… Okay, so our fisherman’s name has changed … no biggie; maybe Mounir is a nickname. Skipping a bit, though, we get a rather more dramatic tale than the one we originally read, and with several significant changes:
That day in August, as Ghurab recalls it, he noticed the currents were behaving unusually and had exposed some rocks. “The rocks looked strange,” he recalls. “The underwater waves had dug the sand and moved it out.” He paddled toward the rocks, capturing six bream with his net. As he swam to the surface, he glanced behind him and saw a dark figure, about 4 to 5 meters down. It looked like a burned body.
He dove down to take a look and found a statue of a man, lying on its back. Its legs, facing south, were covered with sand. Ghurab wanted to dig it out, and quickly; it was noon and he didn’t want to miss Friday prayers at the mosque. He also had valuable fish to bring ashore. Having no way to mark his underwater find, he took a visual reading of his location, swam the 100 meters to shore, and dumped his net. At that point, he says, “I stopped thinking about the fish.”
Ghurab swam back to find the statue. But the sea is big. After an hour diving again and again, he located it as he began to tire. Ghurab used his hands to shovel away the sand that covered the statue’s lower half and tried to use his own buoyancy to lift it, but it was too heavy. Again he had to abandon his find.
Back on shore, where midday prayers were over, he found six men to help, including his younger brother, whom he sent to get a friend’s rowboat and some rope. They returned with a length of plastic clothesline and set out again for the statue. This time it took two hours to locate.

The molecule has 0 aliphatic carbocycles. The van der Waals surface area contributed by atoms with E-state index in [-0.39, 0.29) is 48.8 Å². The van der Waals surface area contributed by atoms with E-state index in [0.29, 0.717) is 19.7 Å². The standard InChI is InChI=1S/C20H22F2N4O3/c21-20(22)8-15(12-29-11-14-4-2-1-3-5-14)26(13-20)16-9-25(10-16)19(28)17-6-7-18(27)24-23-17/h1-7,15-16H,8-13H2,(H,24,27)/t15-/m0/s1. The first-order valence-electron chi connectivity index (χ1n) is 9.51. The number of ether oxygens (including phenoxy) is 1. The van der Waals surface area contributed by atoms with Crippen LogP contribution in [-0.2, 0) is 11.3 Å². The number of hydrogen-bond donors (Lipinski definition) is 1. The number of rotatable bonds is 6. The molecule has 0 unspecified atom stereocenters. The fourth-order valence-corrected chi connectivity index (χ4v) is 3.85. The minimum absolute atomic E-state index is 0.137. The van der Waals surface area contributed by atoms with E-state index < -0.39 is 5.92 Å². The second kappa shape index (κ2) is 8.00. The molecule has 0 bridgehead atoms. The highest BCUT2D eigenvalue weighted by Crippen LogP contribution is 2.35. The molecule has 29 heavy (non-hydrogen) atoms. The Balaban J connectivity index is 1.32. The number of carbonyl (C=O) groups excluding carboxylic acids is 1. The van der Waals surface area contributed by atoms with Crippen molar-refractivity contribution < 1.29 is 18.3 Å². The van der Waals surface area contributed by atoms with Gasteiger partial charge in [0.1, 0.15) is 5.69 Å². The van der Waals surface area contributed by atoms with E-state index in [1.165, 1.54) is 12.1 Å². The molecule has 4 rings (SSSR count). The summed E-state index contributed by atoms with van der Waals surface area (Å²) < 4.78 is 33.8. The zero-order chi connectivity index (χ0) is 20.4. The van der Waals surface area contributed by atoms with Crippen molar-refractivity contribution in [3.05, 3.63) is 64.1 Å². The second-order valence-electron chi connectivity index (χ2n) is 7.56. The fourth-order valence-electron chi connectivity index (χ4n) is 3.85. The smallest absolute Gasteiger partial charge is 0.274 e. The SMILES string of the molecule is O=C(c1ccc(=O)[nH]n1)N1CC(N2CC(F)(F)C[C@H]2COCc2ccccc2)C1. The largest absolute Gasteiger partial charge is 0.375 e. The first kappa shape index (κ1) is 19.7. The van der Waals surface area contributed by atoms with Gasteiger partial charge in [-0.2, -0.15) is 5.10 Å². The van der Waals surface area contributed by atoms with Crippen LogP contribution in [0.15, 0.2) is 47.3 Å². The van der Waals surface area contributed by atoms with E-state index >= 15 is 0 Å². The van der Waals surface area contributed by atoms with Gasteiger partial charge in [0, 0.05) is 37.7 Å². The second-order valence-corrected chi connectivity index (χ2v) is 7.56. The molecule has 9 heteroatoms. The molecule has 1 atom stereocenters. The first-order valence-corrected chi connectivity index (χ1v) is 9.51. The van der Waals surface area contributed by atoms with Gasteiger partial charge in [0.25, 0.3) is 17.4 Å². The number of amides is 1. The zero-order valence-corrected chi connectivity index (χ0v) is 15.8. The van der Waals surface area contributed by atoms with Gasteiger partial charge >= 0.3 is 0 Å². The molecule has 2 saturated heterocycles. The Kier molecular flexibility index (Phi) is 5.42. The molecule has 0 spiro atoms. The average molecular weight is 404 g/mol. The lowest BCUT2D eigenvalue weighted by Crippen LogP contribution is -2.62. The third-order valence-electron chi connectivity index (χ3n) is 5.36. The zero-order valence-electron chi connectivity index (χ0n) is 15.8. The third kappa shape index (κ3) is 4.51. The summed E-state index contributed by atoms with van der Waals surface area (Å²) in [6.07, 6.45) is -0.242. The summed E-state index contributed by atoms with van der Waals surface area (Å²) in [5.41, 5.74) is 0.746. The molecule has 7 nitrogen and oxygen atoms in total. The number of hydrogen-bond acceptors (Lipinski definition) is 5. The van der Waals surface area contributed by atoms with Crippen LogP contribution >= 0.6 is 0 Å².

Ghurab dove down with the rope and tied it to the statue’s neck. Using the boat, they managed to right the statue. They tied another line around its base and tried to lift it so they could tow it to shore. Instead, they nearly sank the boat. Finally, Ghurab and another diver were able to turn the statue, sliding it head over foot, and foot over head, spinning it along the sea bottom until it reached the beach. They finished around 4:30 p.m., almost five hours after Ghurab had discovered the prize. It took six of them to lift the bronze onto a donkey cart. They took it to a nearby cluster of buildings Ghurab shares with other family members. [...]
… And now he no longer was fishing at night (nay, it was Noon) , and no longer was this something that was caught in his net but something his keen eye picked out because of currents or rocks or something. It wasn’t sufficient to get his two sons to help him … it took six people (including his younger brother) to dig it out and then take it on a donkey cart to some nearby buildings. Note too how they took it to shore, using the time-honoured ‘cartwheel method’.
Skipping a digression on the Croatian Athlete (which we’ll mention again later) and the Getty Apollo (whose find story seems a little too close to the original of this one), we read the opinion of a disreputable antiquities dealer: